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Rename table

Hi all,

I have a database with just 4 tables, and 4-5 applications writing dozens of records a seconds to each of them. To prevent the tables getting too big and also to solve the problem of archiving the data, I've written a C++ application to:
1. send a message to every application that writes to the tables to stop for 30 seconds
2. rename the tables every hour and create them again with the same names.

It works, but sometimes I get this error:
RENAME TABLE DBO.TR to TR2011100803
[IBM][CLI Driver][DB2/NT64] SQL0911N  The current transaction has been rolled back because of a deadlock or timeout.  Reason code "68".  SQLSTATE=40001

My logs tell me that all of the applications received the message and stopped writing to the table.

The database is DB2 Express-C, LOCKTIMEOUT is set to 1.

What is wrong?
Is there a command I can send to DB2 to forcefully disconnect all clients and then rename the table?
Please help, this is urgent for me.

Thank you,

Gene

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Mi-Jack
Asked:
Mi-Jack
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2 Solutions
 
Bill NolanCommented:
Just a couple of quick notes, off the top of my head:

1) Do you create any kind of pause between stopping/pausing the applications and doing the DB tasks?  Maybe the app's DB connection hasn't had time to close.
2) How are you "stopping" the applications?  Are the processes actually terminated, or are they being paused/sleeping somehow?  If they are paused, you may want to actually end them, and then restart them when finished.
3) Are you explicitly closing the DB connection?  If you are just cold-stopping the executable, consider something like the following sequence::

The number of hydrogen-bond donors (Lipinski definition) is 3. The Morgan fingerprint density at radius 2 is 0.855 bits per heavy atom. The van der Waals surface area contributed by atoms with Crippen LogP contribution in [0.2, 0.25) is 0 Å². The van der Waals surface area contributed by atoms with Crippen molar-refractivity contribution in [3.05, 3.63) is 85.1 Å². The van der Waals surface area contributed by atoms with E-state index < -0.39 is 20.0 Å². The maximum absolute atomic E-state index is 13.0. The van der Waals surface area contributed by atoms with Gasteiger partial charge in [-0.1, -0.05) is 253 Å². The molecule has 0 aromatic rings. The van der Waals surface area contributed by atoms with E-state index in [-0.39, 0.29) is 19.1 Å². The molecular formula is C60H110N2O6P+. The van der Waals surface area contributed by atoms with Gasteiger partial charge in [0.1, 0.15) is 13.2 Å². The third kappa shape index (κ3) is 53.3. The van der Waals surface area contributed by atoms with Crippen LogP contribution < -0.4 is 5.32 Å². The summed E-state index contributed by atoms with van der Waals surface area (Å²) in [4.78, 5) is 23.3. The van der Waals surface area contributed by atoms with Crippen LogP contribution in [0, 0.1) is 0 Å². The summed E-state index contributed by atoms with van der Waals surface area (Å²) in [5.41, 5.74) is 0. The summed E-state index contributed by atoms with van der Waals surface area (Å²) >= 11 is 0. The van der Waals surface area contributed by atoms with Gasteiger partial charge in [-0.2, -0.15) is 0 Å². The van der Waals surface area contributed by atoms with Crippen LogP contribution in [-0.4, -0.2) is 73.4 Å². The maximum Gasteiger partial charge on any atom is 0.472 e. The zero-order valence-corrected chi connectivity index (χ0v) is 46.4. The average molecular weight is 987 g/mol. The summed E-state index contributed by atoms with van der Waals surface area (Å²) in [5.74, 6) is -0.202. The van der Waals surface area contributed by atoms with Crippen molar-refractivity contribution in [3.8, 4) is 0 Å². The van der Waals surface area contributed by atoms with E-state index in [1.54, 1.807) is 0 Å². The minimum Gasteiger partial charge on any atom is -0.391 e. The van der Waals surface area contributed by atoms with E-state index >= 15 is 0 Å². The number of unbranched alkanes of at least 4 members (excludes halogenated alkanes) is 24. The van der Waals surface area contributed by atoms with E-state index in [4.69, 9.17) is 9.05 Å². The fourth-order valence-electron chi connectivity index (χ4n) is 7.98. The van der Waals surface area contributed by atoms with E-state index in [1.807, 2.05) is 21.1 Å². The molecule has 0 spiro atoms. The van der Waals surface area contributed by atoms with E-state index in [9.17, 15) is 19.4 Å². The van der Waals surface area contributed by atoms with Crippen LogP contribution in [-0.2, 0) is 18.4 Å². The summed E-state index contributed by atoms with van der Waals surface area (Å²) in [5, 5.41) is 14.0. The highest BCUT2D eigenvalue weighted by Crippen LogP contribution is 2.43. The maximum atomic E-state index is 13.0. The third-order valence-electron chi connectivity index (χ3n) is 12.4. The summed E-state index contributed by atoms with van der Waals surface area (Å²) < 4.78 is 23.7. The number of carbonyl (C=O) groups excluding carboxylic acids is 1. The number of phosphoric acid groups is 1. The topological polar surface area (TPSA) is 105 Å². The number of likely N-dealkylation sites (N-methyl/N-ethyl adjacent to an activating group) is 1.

TerminateDBConnections();
   Wait(1500);
   TerminateApplication();  // or PauseApplication();
4) Might there be general "lingering" open DB issues?  Could you have an open connection from ANY operation?
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Bill NolanCommented:
5) Might the table lock be occurring elsewhere (e.g., from an external UI to the DB)?
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Mi-JackAuthor Commented:
Hi Slimfinger

1. I wait 2 seconds
2. The process is just sleeping,
3. I do not close the connection, just stop doing anything (as in 2.)
4 and 5 - there are no other clients

How can actually closing the connection help? I thought that open connection in itself does not really lock any object...
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Mi-JackAuthor Commented:
Will closing the connection help?
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Bill NolanCommented:
I won't suggest the "best" method; you will have to decide that.  But if you cannot conclusively find the problem via logic or documentation, etc., you might narrow down what is going on by experimenting with the above items.

1. wait longer
2. wait & terminate them & wait
3. close connection
4. by general lingering connections here, i meant in your app's

And to answer your question:  these were just off the top of my head.  I wouldn't be so sure about that open connection when you are renaming/creating tables.  You should test that explicitly.
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Bill NolanCommented: